All that said, the Cold War did have a philosophical underpinning. There was always a pro-Soviet lobby in the Western democracies – the British left made fools of themselves through naiveté, the French left through complicity – but the main body of the people had no trouble in regarding their free nation as uncomplicatedly superior to the communist nations. This was all inchoate, unformed and unspoken but there was to the Western arguments a sense of underpinning legitimacy.

That is not true in the case of the intervention in Afghanistan which is why Mr Blair devotes much of his essay to restating the case. The Taliban were, he said, the host for Al-Qaeda, the perpetrators of 9/11 and a government given to medieval repression of its people, especially the women. “We held out the prospect”, writes Blair, “of turning Afghanistan from a failed terror state into a functioning democracy”. If we truly believed this, forever would not be such a long time. The serious objection to Mr Blair’s case is not that it is undesirable but that it is unachievable. Peter Galbraith, the former United Nations deputy special representative for Afghanistan retorted that the attempt to build a centralised state in a geographically and ethnically diverse country was itself imbecilic.

The practical restraint is a case that Blair himself has made. Based on a fairly loose blending of Thomas Aquinas and Hugo Grotius, with a sprinkling of Michael Walzer, Tony Blair’s 1999 speech to the Economic Club in Chicago remains the best modern attempt to create a legitimate language for intervention. The Chicago speech fell into two parts which correspond to a distinction in the just war literature. The less controversial part of the speech was the jus post bellum, the definition of how the peace would repair the wrong for which the war was fought. The crucial part though was the case for military intervention itself, the jus ad bellum. The central case was a deliberate restatement of Aquinas: that a just war could only be fought to correct an evident wrong. But this was, interestingly, made subject to a prudential caveat: action can only be taken “if we have clear objectives and we are going to succeed”.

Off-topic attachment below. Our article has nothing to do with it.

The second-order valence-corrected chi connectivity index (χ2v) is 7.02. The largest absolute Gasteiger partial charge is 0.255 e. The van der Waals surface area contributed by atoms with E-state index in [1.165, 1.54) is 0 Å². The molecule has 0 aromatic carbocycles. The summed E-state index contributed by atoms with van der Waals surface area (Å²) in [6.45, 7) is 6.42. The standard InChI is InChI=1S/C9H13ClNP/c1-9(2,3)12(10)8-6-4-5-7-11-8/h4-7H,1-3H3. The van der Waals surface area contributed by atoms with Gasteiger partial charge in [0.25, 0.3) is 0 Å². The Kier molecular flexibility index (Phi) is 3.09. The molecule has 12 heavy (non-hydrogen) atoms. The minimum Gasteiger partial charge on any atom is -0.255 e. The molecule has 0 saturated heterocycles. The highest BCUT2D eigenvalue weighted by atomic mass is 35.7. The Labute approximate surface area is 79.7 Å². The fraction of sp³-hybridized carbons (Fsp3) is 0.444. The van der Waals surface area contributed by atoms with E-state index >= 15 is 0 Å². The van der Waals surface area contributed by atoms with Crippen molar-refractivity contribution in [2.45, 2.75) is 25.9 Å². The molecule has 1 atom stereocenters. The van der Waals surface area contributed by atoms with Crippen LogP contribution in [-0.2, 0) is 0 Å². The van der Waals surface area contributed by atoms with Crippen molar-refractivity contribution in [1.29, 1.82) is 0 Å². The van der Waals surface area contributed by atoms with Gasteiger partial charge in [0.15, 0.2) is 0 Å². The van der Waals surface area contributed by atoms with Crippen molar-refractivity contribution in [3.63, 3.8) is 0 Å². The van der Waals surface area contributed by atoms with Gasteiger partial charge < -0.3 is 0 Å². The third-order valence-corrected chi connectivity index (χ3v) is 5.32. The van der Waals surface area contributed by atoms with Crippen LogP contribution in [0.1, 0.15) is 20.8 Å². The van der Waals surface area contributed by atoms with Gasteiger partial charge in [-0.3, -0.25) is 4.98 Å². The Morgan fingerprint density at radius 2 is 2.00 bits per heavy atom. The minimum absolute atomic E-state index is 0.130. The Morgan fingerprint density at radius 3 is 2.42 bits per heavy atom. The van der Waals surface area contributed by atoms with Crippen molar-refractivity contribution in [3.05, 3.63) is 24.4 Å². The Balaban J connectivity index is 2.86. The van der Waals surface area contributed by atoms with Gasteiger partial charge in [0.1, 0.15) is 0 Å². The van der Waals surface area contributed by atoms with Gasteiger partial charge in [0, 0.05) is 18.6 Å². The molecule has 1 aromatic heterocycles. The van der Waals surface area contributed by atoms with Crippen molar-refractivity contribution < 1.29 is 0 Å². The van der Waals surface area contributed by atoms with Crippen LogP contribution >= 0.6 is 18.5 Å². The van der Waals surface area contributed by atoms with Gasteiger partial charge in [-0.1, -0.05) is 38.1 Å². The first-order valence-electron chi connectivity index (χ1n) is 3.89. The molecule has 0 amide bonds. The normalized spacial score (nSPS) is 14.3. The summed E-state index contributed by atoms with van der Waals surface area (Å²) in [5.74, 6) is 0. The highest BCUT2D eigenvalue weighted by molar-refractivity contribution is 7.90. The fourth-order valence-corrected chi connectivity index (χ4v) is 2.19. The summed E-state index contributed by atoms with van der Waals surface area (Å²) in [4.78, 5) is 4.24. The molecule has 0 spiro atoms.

“We held out the prospect”, writes Blair, “of turning Afghanistan from a failed terror state into a functioning democracy”. If we truly believed this, forever would not be such a long time.

The crucial conflict in this respect is Sierra Leone. In an excellent piece for Foreign Policy Janine di Giovanni recalled the successful British intervention in May 2000 in which General David Richards ended the slaughter and persuaded the war lords to stop the fight. This remarkably quick and successful victory was important to Blair’s resolution that intervention could succeed. But, in truth, Sierra Leone is not an exemplary case of how wars tend to end.

War comes in many guises. Wars of conquest, civil wars, rebel wars, insurgency wars, religious wars, proxy wars and wars of regime change. Some wars end but leave scars that will hurt into the future, like the Great War at Versailles or the Bosnian conflict. Sometimes, like in Syria, one side grinds down the other. If force will not prevail then a conflict will not end until, as happened in Northern Ireland, both parties to the dispute are keen to settle. Talks during extant conflicts are usually conducted in secret and, these days, almost always involve all disputants no matter how egregious. Talks of this nature are usually convened by an NGO rather than the UN, the body designed for such work. These talks have worked in Colombia, for example, but they take time. Progress can take forever.

The question remains whether we have the patience for it. The slogan forever war is a way of signalling that patience is wearing thin. The case isn’t convincing enough and the consequences are frightening. The Hindu epic the Bhagavad Gita dramatizes the conflict between our best intentions and the likely upshot of action. On the eve of battle the warrior Arjuna expresses to his mentor Krishna his anxiety about the loss of life that will occur in the war. Krishna replies with great purity that Arjuna must do his duty regardless of the consequences. TS Eliot takes up Krishna’s view in Four Quartets: “And do not think of the fruit of action. Fare forward… Not fare well, But fare forward voyagers”. The slogan of the forever war falls into the gap between our intentions and the consequence of our actions. To the people of Afghanistan we say not fare forward, but farewell.